By Charlene Sadler

Over the course of their marriage, Bill Cheng and Kathy Andrachuk accumulated an extensive collection of antiques, furniture, crystal, silver. So extensive, in fact, that every corner of their downtown Toronto home was stacked with stuff. When they ran out of space, they rented a storage unit. Then another. And another. Eventually, they were spending $2,000 per month on storage.

The antiques were beautiful. Most of them had come from Kathy’s large extended family. But when Andrachuk died unexpectedly in October 2017, Cheng, 61, was devastated. Alone in his crowded home, he knew he had to begin downsizing. He also knew it was going to be heartbreakingly, agonizingly difficult.

“Objects are easy to get rid of. But when objects are attached with memories, it’s so hard,” says Cheng. “My fear is if I get rid of her stuff I might get rid of her and may not love her anymore.”

Documentary looks at how seniors face their attachment to their ‘stuff’

The CBC Docs POV documentary The Art of Downsizing follows three older people going through the process of downsizing. It looks at the attachment people have to their stuff and how they find ways to let it go.

Barbara Dodds, 79, knew she had to downsize from her Mississauga, Ont., home after her husband died. They had lived there for 21 years, raising their children. And over that time, they had also accumulated a lifetime of stuff.

“I know I have to get rid of things no matter where I go,” says Dodds. “I just look at smaller places and think, ‘Where am I going to put everything?’ And that’s where I get overwhelmed. How am I going to decide what is the most important thing to me in my life?”

Dodds turned to Barry Gordon, who operates Gordon’s Downsizing and Estate Services.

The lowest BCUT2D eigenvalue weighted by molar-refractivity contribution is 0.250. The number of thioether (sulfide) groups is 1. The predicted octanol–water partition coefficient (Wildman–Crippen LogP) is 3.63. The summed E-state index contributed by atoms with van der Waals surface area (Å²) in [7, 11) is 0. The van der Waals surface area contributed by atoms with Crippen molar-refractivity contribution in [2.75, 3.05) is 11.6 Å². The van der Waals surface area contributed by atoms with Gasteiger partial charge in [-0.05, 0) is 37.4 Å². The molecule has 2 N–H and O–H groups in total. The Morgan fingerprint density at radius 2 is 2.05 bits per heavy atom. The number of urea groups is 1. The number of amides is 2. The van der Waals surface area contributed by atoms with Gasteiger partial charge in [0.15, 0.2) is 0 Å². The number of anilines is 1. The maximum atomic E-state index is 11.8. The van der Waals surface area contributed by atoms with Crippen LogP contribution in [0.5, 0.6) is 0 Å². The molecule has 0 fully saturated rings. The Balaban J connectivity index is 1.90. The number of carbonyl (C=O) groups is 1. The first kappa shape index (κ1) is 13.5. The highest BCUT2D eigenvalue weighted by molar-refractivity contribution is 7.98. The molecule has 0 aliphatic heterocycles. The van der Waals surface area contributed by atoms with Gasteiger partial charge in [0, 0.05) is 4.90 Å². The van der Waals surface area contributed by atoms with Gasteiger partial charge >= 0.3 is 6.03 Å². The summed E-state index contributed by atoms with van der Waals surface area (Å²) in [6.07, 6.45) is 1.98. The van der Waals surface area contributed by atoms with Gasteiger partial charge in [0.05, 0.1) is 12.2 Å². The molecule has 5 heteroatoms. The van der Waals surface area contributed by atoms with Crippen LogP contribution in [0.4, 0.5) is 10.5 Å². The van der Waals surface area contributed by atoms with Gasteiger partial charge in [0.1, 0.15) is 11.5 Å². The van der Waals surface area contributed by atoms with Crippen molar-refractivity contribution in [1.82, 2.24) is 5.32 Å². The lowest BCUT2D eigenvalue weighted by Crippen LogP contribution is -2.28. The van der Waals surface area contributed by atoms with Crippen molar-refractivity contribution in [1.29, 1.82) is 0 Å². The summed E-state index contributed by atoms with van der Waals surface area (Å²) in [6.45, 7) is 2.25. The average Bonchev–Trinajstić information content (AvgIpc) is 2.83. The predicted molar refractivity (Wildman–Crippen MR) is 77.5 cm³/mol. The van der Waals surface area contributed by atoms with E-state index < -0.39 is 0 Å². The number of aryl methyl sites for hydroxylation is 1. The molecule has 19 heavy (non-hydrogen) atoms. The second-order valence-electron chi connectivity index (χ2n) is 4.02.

Downsizing is a difficult process

Gordon knows how difficult downsizing can be. He’s been helping people downsize since the mid-1970s. Back then, he was helping farmers sell their land and farm equipment. Today, his clients are elderly couples and widowers, downsizing from large homes into condos, apartments or retirement communities.

“It doesn’t have to be hard in every way,” says Gordon. There is a method, he claims, and it’s the opposite of the popular Marie Kondo method. With the Kondo method people focus on each item and toss the ones that don’t ‘spark joy.’

Downsizing is different from decluttering, says Gordon.

“It’s not about the item. It’s about the event.”

The first step, he says, is to figure out where the client is going to live. Knowing that you’re moving from a 2,400-square-foot home into a 500-square-foot condo makes the winnowing process that much easier. Gordon goes so far as to draw up floor plans so a client can visualize what will fit, room by room. That’s the beginning of the letting-go process.

It continues by getting clients settled into their new living circumstances, looking ahead to the future. Doing this puts time and space between the person and their stuff. Stuff they originally thought they needed starts to be seen as it is —something old and no longer necessary.

But there are always items so integrated with memories that it’s impossible to get rid of them. In those cases, Gordon recommends “chilling:” letting the beloved item sit in the property that is being vacated then revisiting it a couple of weeks later. Often, seeing the item in the empty home and in a new light finally allows the client to let it go.

Seniors move forward with new lives after downsizing

For Cheng, he was able to part with his massive collection once he realized the items he and Andrachuk so cherished, even as they were in storage, were just gathering dust.

“That’s what stuff is here for, for people to love, not in a box, hiding somewhere for 20 years,” says Cheng.

He consulted with antiques dealers, sold off what he could, and donated many boxes to charity.

“Before she passed away, Kathy and I used to talk about getting rid of stuff in the storage because it’s costing us a lot of money,” says Cheng. “All the money we paid for the storage, we could have used to travel the world. This was our dream. But because of the storage, we had no spare money to be able to do this.”

Once he completed the downsizing process, he finally booked himself a ticket on a cruise.

Dodds says she has no regrets about downsizing into her new smaller apartment in Mississauga.

“This is my new beginning and I’ll create new memories,” she says.

Watch The Art of Downsizing on CBC Docs POV.